Age, gender, and learning style predict spontaneous explicit learning in an implicit learning task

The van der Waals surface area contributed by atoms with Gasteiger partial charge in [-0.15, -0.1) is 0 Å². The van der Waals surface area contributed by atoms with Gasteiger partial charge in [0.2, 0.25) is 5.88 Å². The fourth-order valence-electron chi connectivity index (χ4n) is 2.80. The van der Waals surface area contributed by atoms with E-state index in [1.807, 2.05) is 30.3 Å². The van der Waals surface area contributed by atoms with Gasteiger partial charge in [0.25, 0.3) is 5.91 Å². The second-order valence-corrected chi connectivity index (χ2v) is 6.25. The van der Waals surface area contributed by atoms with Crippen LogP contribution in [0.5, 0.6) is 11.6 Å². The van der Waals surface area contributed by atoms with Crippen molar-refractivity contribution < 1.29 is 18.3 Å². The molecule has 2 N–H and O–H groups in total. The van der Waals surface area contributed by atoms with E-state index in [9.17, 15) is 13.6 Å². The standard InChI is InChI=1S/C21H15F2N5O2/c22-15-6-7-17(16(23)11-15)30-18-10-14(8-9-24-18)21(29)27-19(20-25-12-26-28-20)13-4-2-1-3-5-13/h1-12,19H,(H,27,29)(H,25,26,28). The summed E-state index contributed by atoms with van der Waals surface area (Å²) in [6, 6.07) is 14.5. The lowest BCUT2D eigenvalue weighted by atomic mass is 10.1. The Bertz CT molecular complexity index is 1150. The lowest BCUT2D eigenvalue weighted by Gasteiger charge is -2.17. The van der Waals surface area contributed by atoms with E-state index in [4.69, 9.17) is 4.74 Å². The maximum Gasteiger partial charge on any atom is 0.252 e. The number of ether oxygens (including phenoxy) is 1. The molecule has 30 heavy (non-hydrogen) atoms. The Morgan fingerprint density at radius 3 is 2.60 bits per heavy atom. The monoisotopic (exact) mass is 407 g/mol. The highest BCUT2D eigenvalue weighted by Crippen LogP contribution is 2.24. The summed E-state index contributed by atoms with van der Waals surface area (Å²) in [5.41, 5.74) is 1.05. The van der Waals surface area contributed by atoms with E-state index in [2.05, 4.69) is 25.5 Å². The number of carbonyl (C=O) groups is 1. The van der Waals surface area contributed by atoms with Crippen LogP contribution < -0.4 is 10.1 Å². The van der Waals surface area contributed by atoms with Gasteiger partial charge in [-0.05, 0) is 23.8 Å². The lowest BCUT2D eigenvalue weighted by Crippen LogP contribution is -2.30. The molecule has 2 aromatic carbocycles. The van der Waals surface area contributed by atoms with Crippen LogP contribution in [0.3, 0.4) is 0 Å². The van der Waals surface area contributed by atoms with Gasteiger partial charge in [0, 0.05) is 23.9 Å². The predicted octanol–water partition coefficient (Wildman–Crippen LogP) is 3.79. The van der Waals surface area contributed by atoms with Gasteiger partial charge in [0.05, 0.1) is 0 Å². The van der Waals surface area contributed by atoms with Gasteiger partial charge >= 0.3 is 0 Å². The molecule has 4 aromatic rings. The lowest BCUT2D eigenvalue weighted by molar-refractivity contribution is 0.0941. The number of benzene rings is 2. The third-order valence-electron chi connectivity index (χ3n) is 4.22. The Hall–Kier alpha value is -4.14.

AbstractPrevious studies of implicit learning have demonstrated spontaneous explicit learning in some participants but not others. We investigated whether differences in spontaneous explicit knowledge could be predicted by individual-level variables. Ninety-five undergraduates (Mage = 19.91, SDage = 1.5; Nfemale = 85) performed a Serial Response Task in which a sequence was embedded in some blocks but not others; all participants demonstrated implicit learning (shorter RTs for sequence blocks compared to random blocks) but only 31 (32%) were able to describe the sequence accurately afterwards. Neither verbal nor non-verbal IQ, nor working memory span, nor Need for Cognition differentiated those with explicit sequence knowledge from those without. However, the relationship between sex and any explicit knowledge was significant (χ2(95) = 4.5, p = .03), and among participants with any explicit sequence knowledge, males correctly recalled more sequence items than females (Mmale, = 8, Mfemale, = 4.19; t(29) = 3.26, p =.0028).


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